Red Shirt leaders to surrender as army smashes into camp


Some of Thailand's Red Shirt leaders say they will surrender to the police after armoured vehicle smashed through there barricades and troops moved in to the anti-government encampment in Bangkok on Wednesday. At least five people, including an Italian journalist, were killed and many others were wounded. Members of the government say the demonstrators are close to surrendering.


Seven leaders announced they are formally ending their protest in front of thousands of their supporters. Protesters have been exchanging fire with soldiers and the army is also using tear gas. It has been authorised to shoot to kill in case of rioting.

One said they had done their best and another said they want to prevent further loss of life.

The government says the security operation will be continuing all day. Several thousand people, including women and children, are believed to be inside the camp.
“This is D-Day,” one soldier told AP.

The Thai government says many of the Red Shirt leaders have fled, but three top protesters remained at the main stage.

“An eyewitness said one of them, Arisman Pongruangrong, left on motorbike," said government spokesman Panitan Wattanayagorn.

But Red Shirt leaders Nattawut Saikuar, Jatuporn Prompan and Kwanchai Praipana were seen on the main stage in the centre of the rally site.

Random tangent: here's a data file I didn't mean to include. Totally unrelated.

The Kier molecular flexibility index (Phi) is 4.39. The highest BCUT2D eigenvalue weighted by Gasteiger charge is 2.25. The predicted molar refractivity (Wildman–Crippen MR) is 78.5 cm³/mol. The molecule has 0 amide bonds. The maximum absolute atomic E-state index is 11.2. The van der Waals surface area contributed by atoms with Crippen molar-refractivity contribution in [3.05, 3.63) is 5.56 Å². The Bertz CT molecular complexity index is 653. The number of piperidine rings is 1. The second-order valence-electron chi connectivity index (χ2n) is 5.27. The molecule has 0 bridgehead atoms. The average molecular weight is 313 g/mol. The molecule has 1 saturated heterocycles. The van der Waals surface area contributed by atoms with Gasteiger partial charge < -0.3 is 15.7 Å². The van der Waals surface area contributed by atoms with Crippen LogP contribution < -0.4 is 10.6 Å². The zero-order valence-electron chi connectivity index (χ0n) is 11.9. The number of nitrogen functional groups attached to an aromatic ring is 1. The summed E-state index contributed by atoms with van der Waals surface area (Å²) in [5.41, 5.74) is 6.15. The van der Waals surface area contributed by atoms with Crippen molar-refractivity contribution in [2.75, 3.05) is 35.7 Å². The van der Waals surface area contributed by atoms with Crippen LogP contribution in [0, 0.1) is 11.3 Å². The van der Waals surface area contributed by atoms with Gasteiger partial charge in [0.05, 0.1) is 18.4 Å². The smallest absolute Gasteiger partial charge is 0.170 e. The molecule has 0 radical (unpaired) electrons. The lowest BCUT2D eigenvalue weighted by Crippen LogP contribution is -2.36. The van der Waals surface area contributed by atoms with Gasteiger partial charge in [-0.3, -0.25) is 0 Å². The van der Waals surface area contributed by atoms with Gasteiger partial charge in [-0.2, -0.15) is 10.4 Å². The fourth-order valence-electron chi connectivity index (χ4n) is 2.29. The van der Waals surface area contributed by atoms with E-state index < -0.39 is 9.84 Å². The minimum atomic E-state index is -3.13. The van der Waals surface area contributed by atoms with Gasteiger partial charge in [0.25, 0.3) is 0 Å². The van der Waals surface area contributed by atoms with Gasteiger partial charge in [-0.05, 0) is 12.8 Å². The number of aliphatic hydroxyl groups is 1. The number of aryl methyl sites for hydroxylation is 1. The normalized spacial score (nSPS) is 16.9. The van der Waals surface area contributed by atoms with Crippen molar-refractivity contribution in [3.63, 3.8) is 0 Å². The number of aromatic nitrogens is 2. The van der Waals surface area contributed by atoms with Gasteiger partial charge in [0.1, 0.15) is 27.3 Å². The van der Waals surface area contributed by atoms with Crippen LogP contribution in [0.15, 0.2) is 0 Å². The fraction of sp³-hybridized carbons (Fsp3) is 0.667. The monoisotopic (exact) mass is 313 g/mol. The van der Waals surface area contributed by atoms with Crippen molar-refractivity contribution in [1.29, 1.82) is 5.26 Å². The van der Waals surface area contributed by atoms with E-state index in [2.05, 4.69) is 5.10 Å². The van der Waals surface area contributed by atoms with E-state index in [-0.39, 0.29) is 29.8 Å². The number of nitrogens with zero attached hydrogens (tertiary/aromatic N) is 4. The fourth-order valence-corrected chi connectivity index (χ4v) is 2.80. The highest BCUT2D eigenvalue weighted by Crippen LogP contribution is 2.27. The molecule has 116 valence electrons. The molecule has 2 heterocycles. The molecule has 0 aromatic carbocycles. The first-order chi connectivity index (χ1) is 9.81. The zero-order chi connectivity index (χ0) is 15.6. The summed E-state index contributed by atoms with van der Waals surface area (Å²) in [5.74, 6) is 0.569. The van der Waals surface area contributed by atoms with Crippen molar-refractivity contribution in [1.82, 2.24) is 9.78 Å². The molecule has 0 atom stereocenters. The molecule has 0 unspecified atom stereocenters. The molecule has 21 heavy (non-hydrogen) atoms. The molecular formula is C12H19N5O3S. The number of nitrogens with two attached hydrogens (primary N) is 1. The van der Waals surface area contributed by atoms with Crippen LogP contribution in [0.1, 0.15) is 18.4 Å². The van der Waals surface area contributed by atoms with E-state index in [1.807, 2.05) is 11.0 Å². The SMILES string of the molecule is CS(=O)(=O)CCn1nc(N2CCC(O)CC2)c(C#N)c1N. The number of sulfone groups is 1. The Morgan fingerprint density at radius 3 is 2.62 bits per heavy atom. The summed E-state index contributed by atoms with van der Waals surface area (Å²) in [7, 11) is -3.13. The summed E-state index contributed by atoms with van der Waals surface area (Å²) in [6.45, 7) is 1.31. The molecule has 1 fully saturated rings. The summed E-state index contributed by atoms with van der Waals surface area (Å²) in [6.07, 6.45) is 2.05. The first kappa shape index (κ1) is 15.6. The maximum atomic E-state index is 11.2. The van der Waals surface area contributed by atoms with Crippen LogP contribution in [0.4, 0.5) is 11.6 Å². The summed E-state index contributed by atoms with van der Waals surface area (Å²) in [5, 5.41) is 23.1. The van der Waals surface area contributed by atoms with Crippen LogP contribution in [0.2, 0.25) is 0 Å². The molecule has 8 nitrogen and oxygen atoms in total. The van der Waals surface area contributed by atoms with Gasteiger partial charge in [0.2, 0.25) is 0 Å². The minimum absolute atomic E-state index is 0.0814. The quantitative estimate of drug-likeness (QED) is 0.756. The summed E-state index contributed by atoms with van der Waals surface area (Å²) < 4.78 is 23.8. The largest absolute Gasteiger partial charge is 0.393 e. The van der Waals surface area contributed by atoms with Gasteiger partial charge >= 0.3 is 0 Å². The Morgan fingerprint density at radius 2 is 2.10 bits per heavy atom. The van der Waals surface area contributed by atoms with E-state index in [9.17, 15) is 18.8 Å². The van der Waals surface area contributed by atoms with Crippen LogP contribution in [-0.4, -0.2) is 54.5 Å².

A senator involved in the mediation efforts told AFP that Red Shirt leaders will surrender shortly.

The 48-year-old Italian man was shot in the stomach and died before arriving at the hospital. A Dutch journalist, Michel Maas, was hit by a bullet in the shoulder and hospitalised.

Last week, a France 24 journalist was shot in the leg during the clashes, which have been going on since last Thursday.

Ousted Prime Minister Thaksin Shinawatra, who the Red Shirts support, called on the authorities to declare a ceasefire.

He told the BBC that "a military crackdown can spread resentment and these resentful people will become guerrillas."

The clashes came as talks between the government and the Red Shirts, who are formally known as the United Front of Democracy against Dictatorship, broke down.

Prime Minister Abhisit Vejjajiva's government has accused Thaksin of bankrolling the protests and inciting unrest from overseas. He has denied being what the government calls a “mastermind of terrorists.”

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